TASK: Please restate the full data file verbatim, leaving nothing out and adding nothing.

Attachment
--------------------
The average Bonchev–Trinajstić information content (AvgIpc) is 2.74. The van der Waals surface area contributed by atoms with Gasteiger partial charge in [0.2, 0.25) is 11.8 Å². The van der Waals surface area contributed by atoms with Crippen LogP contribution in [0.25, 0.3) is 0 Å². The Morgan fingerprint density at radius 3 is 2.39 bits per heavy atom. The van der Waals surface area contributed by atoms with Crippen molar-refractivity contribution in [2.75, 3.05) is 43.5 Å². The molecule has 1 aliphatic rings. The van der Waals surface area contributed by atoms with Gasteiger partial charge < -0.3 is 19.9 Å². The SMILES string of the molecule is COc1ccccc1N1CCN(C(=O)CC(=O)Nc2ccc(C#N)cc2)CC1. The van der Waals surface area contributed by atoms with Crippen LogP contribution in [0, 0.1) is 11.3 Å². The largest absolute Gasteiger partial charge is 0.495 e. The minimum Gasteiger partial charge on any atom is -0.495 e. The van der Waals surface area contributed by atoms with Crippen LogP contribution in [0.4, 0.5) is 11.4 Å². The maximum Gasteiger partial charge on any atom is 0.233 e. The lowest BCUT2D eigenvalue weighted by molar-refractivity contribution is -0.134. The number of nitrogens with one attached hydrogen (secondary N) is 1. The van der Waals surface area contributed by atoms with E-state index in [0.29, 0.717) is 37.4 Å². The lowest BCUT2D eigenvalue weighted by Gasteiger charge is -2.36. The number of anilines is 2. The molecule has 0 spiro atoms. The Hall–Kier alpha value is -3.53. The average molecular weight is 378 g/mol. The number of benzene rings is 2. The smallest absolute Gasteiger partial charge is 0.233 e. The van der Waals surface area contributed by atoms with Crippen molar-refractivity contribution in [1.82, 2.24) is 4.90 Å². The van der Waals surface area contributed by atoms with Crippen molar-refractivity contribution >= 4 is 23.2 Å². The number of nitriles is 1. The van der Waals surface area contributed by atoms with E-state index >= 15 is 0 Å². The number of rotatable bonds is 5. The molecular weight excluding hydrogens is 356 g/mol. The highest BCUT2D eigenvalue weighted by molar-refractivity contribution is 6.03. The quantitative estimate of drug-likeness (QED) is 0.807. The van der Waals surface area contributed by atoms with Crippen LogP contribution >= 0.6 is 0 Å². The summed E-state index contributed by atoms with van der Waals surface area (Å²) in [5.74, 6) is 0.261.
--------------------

The average Bonchev–Trinajstić information content (AvgIpc) is 2.74. The van der Waals surface area contributed by atoms with Gasteiger partial charge in [0.2, 0.25) is 11.8 Å². The van der Waals surface area contributed by atoms with Crippen LogP contribution in [0.25, 0.3) is 0 Å². The Morgan fingerprint density at radius 3 is 2.39 bits per heavy atom. The van der Waals surface area contributed by atoms with Crippen molar-refractivity contribution in [2.75, 3.05) is 43.5 Å². The molecule has 1 aliphatic rings. The van der Waals surface area contributed by atoms with Gasteiger partial charge < -0.3 is 19.9 Å². The SMILES string of the molecule is COc1ccccc1N1CCN(C(=O)CC(=O)Nc2ccc(C#N)cc2)CC1. The van der Waals surface area contributed by atoms with Crippen LogP contribution in [0, 0.1) is 11.3 Å². The largest absolute Gasteiger partial charge is 0.495 e. The minimum Gasteiger partial charge on any atom is -0.495 e. The van der Waals surface area contributed by atoms with Crippen LogP contribution in [0.4, 0.5) is 11.4 Å². The maximum Gasteiger partial charge on any atom is 0.233 e. The lowest BCUT2D eigenvalue weighted by molar-refractivity contribution is -0.134. The number of nitrogens with one attached hydrogen (secondary N) is 1. The van der Waals surface area contributed by atoms with E-state index in [0.29, 0.717) is 37.4 Å². The lowest BCUT2D eigenvalue weighted by Gasteiger charge is -2.36. The number of anilines is 2. The molecule has 0 spiro atoms. The Hall–Kier alpha value is -3.53. The average molecular weight is 378 g/mol. The number of benzene rings is 2. The smallest absolute Gasteiger partial charge is 0.233 e. The van der Waals surface area contributed by atoms with Crippen molar-refractivity contribution in [1.82, 2.24) is 4.90 Å². The van der Waals surface area contributed by atoms with Crippen molar-refractivity contribution >= 4 is 23.2 Å². The number of nitriles is 1. The van der Waals surface area contributed by atoms with E-state index >= 15 is 0 Å². The number of rotatable bonds is 5. The molecular weight excluding hydrogens is 356 g/mol. The highest BCUT2D eigenvalue weighted by molar-refractivity contribution is 6.03. The quantitative estimate of drug-likeness (QED) is 0.807. The van der Waals surface area contributed by atoms with Crippen LogP contribution >= 0.6 is 0 Å². The summed E-state index contributed by atoms with van der Waals surface area (Å²) in [5.74, 6) is 0.261.